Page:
Are you having trouble fighting against Sora in Super Smash Bros Ultimate? Try these four strategies to take down the Keyblade master.
The very last Super Smash Bros Ultimate DLC has been out for a few months now, but players seem to still be having some difficulties against the master of the Kingdom Key.
Kingdom Hearts’ Sora is the 82nd fighter in the game and his kit has already proven to be unique. He has one of the longest potential airtimes in the game making his ability to follow up on attacks, edge guard, and generally be a nuisance in the air one of the most difficult fighters in the game.
While his gameplay may be strong, we’re not looking at the second coming of Bayonetta from Smash 4. He has a number of weaknesses that can be glaring. For one, he’s the lightest fighter in the game, even more so than Sephiroth, as well as the smaller fighters in the cast. Some of his gameplay can also be rather momentum-based and almost flow-chart-like. If you learn to read Sora’s actions, it’s possible to counter them.
So, not to worry. Esports.gg is here to give you some strategies to counter the Chosen One of the Kingdom Key.
Not so Sonic Blade
The first thing that an inexperienced Sora player will do is look to use Sonic Blade (Sora’s Side B) quite a lot. This is because the move has a lock-on feature that makes it one of the easiest moves to land in the game. However, it does have a number of key weaknesses that make this generally a bad idea. Sonic Blade has a significant amount of end lag on it as Sora winds up for the next volley of it. Much like many of his combos, there are three parts to the move where it can be linked together.
If Sora misses or you’ve shielded one of the hits he becomes rather punishable, either with a grab or a fast move like a jab. If the Sora player is using it to approach, a projectile will stop him dead in his tracks, such as Wolf’s blaster, Link’s arrows, or any other move that causes hitstun.
Additionally, Sora’s Lock-On is a bit of a misnomer. It will lock on and home in on you, but it aims where you were when the move was initiated. This means that if it’s being used horizontally, you can run backward out of range of the move and punish accordingly. However, don’t think spot dodging or air dodging is going to work – the move is just a bit too fast for that, and a good Sora player might stop using the move mid-volley with only one or two to catch a dodging player.
This lock-on can also be abused if the Sora player is trying to chase off stage. Other floaty fighters can just avoid the angular Sonic Blade causing Sora to fall to his doom as Sonic Blade doesn’t allow for actions afterward.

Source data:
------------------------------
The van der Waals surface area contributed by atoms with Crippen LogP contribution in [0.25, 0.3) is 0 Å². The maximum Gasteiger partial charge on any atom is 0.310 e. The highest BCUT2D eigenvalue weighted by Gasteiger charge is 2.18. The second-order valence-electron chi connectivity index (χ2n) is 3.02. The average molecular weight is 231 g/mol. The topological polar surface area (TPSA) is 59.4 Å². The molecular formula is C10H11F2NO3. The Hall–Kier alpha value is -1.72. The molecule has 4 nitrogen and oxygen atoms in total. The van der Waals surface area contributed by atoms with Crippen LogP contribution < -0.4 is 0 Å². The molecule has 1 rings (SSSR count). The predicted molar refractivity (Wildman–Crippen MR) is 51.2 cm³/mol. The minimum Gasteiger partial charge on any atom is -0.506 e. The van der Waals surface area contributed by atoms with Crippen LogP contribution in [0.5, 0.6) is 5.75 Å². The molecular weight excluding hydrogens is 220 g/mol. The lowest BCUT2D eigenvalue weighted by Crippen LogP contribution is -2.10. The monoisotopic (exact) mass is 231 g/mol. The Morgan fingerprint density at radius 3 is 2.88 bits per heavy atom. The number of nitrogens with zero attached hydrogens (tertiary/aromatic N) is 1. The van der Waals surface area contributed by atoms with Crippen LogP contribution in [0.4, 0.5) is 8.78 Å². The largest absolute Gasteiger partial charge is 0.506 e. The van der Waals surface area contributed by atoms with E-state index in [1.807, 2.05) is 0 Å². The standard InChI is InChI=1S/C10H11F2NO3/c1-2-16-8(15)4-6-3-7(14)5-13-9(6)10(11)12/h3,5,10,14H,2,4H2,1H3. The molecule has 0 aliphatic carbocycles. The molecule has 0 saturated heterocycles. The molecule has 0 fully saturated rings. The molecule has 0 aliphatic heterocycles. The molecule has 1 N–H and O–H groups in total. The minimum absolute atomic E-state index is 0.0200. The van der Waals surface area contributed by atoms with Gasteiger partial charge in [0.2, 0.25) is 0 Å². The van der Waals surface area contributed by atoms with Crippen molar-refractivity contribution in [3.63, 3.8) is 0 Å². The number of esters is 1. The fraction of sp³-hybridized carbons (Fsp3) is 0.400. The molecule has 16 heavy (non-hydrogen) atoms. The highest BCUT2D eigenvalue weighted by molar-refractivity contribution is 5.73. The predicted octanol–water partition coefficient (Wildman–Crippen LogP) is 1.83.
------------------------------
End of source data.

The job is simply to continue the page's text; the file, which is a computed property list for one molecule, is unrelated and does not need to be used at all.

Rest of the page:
Just be careful when Sora uses his Up+B to chain into Side+B, which gives him a ton of aerial coverage. Recovery, in general, can seem impossible, so just carefully jump and try to predict where Sora will float, as it can be hard for him to change directions suddenly without the use of Sonic Blade.
Keep-Away is the Key(blade) to Smash Ultimate Victory
Sora is one of the most momentum-based fighters in the cast. This means that he’s going to look to approach more often than not. So, this means that if you are playing a character with either a long reach (like Sephiroth, Min-Min, Mewtwo, Mii Gunner, and others), or characters that primarily use projectiles, such as Samus.
The Keyblade may be strong but it’s also pretty stubby for a sword user in Smash. What gives Sora his effective range is how floaty he is and how easily he can jump in. So, in order to take advantage of that, you have to apply the age-old philosophy of zoning and anti-airing. Well-grounded fighters have perhaps the biggest advantage against Sora. Fighters that traditionally would try to approach in the air will have a disadvantage, especially seeing as Sora is the best air fighter in the game. Ironically, other sword fighters and brawlers like Kazuya would have the best chance of doing things like this, as long as they play defensively.
Don’t try to gimp Sora in Smash Ultimate
Gimping, or the act of interrupting recovery, is very hard to do against Sora. This largely owes to the best recovery in the game. His double jump alone is enough to lift Sora back to the stage from the bottom blast zone, not to mention his Rising Slash/Sonic Blade combo. While it’s possible to slam Sora against the stage with a well-placed back air if he’s not expecting it, it’s a risky proposition.
No, the better thing to do is predict where he’s going to recover from the side or above the stage. Because Sora is so light, he goes flying at much earlier percentages than other fighters. Sora’s particularly vulnerable to off-stage counters, mainly because a lot of his recovery options include a hitbox on his end.
And, even though we just said it was risky, Sora’s hitboxes don’t tend to protect directly above him. So he can be vulnerable to spikes, like Captain Falcon, Ganondorf, or Incineroar’s Down-Air attack.
With Sora being the lightest character in the game and some of his moves having extreme end-lag, don’t hesitate to launch a Smash attack to launch him off stage. While it might not always work out and a good Sora player might punish you, if you look to use Smash attacks a bit more often than usual, you should get lucky eventually.
Sora is great at countering, but his counter also is pretty precise, as taken from the Kingdom Hearts series. If you hold down the Smash button a split second longer, and mix it up, the Sora player might find it difficult to predict what you’re going to do. This could lead to a stock advantage, and that’s something that any character (Sora included) will have trouble coming back from.